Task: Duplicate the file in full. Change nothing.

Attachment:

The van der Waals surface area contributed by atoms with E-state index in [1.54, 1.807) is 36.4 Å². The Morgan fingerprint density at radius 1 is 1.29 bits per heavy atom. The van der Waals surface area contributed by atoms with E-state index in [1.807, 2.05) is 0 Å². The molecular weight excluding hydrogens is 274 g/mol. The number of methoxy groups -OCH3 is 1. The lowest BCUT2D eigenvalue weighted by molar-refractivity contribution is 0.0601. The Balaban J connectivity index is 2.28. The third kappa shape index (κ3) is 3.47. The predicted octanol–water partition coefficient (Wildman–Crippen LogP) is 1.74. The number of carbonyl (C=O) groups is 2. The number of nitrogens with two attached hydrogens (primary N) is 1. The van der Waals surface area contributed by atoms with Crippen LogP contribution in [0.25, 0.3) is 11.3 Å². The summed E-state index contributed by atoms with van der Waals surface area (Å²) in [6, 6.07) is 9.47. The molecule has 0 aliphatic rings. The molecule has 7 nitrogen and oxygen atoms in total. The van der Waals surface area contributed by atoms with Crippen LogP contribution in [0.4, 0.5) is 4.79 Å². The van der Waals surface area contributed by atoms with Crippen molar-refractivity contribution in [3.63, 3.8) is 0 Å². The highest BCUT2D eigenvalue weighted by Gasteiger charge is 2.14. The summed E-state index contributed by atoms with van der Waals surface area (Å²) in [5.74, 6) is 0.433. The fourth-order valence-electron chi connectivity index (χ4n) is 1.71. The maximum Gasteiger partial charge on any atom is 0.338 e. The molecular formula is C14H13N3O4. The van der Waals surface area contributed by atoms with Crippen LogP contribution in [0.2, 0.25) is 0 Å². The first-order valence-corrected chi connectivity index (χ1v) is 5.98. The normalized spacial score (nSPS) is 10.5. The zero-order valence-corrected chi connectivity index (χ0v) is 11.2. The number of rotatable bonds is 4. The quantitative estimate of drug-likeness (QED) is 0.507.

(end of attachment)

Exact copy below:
The van der Waals surface area contributed by atoms with E-state index in [1.54, 1.807) is 36.4 Å². The Morgan fingerprint density at radius 1 is 1.29 bits per heavy atom. The van der Waals surface area contributed by atoms with E-state index in [1.807, 2.05) is 0 Å². The molecular weight excluding hydrogens is 274 g/mol. The number of methoxy groups -OCH3 is 1. The lowest BCUT2D eigenvalue weighted by molar-refractivity contribution is 0.0601. The Balaban J connectivity index is 2.28. The third kappa shape index (κ3) is 3.47. The predicted octanol–water partition coefficient (Wildman–Crippen LogP) is 1.74. The number of carbonyl (C=O) groups is 2. The number of nitrogens with two attached hydrogens (primary N) is 1. The van der Waals surface area contributed by atoms with Crippen LogP contribution in [0.25, 0.3) is 11.3 Å². The summed E-state index contributed by atoms with van der Waals surface area (Å²) in [6, 6.07) is 9.47. The molecule has 0 aliphatic rings. The molecule has 7 nitrogen and oxygen atoms in total. The van der Waals surface area contributed by atoms with Crippen LogP contribution in [0.4, 0.5) is 4.79 Å². The van der Waals surface area contributed by atoms with Crippen molar-refractivity contribution in [3.63, 3.8) is 0 Å². The highest BCUT2D eigenvalue weighted by Gasteiger charge is 2.14. The summed E-state index contributed by atoms with van der Waals surface area (Å²) in [5.74, 6) is 0.433. The fourth-order valence-electron chi connectivity index (χ4n) is 1.71. The maximum Gasteiger partial charge on any atom is 0.338 e. The molecular formula is C14H13N3O4. The van der Waals surface area contributed by atoms with Crippen LogP contribution in [0.2, 0.25) is 0 Å². The first-order valence-corrected chi connectivity index (χ1v) is 5.98. The normalized spacial score (nSPS) is 10.5. The zero-order valence-corrected chi connectivity index (χ0v) is 11.2. The number of rotatable bonds is 4. The quantitative estimate of drug-likeness (QED) is 0.507.